Some fashion brands and designers are already shifting production to medical face masks and soon hospital gowns, while other companies like Alibaba, Apple, Nike, The Estée Lauder Cos., Facebook and many Italian fashion brands are donating millions of dollars and millions of masks and other medical supplies needed by hospital workers facing a critical shortage. While these efforts are not being pitched explicitly as marketing, doing something with a humanitarian bent certainly can create a positive halo effect for a brand. Facebook, having dealt with little but bad press for more than two years over its mishandling of user data, has even created a grant program for small businesses forced to close over coronavirus measures and the company said more efforts are in the works. For better or worse, companies are presented with an opportunity to generate a positive message and feeling around their business, if the moves strike consumers as genuine and not generated by self-interest.
Gates said that asking consumers directly what they want to see from a brand is fair game. It’s a tactic that has so far been taken up by Rebecca Minkoff and Curie, the indie natural deodorant brand. On Monday, Minkoff made an Instagram post asking followers to let her know the best way for “the brand” to communicate. At Curie, the brand scrapped its social media calendar and asked customers what they wanted to see on social media. “They want some entertainment and distraction. There’s enough corona content,” said founder Sarah Moret.
Some p.r. firms took a similar approach, including NisonCo, and Juliette Levy PR, which both sent notes to editors acknowledging the widespread shift in circumstances and soliciting feedback on how editors would prefer to work for the time being.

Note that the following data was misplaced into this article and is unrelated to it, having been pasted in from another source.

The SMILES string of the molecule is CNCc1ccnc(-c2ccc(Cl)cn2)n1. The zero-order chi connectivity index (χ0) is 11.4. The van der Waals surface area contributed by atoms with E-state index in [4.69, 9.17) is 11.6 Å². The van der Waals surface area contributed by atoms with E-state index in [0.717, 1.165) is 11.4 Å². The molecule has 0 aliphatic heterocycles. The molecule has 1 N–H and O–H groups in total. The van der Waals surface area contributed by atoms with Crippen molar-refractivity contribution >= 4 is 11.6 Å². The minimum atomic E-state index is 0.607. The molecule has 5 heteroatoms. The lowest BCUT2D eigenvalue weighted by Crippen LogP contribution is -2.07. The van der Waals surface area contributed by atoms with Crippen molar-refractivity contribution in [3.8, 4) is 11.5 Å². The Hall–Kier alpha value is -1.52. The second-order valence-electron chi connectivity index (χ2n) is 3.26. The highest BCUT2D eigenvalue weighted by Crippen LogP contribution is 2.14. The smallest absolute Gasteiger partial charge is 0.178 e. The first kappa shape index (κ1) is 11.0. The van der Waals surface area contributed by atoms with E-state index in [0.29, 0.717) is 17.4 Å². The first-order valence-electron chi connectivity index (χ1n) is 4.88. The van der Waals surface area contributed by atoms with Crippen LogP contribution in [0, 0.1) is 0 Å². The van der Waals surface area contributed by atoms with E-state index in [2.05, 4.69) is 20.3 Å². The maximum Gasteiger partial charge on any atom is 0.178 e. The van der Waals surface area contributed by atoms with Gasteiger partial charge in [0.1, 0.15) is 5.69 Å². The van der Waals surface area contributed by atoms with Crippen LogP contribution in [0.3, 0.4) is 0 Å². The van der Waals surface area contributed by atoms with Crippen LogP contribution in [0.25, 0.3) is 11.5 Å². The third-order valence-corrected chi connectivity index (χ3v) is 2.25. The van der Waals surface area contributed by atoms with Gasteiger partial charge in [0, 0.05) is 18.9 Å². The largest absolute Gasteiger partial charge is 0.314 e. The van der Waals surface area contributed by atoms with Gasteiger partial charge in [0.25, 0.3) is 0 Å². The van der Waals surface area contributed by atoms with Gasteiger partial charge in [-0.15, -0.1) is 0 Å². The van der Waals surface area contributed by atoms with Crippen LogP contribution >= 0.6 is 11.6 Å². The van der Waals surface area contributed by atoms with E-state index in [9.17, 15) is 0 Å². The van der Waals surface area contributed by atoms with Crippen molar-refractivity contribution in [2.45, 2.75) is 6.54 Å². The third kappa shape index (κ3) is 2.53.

That type of empathetic approach is something Gates recommends.
Successful brands will “take into account what the mind-set is and what everyone’s feeling,” Gates said. “The brands that act like nothing has happened and continue to move forward — people won’t connect with that brand.”
Drabicky suggested brands can keep messaging around what they are doing, specifically, to help customers and their employees. Like extended return windows, increased online customer service (aiding both workers and consumers) and possibly even a promotion where a decent percentage of purchases go directly to furloughed store workers.
“Something that shows you truly care about something greater than just your business — that resonates with consumers,” Drabicky said.
For Niven, who’s advising a number of brands right now, she said there can also be “an emphasis on looking forward” for brands in their messaging and outreach. That does not mean discount codes for mid-May, when social distancing mandates may be lifted, or other “end of coronavirus”-themed pushes. Rather, simple positive messages around events or happenings that are being rescheduled.
“The phrase we’re using a lot is ‘prudent but positive,’ Niven said. “People want to see the light at the end of the tunnel.”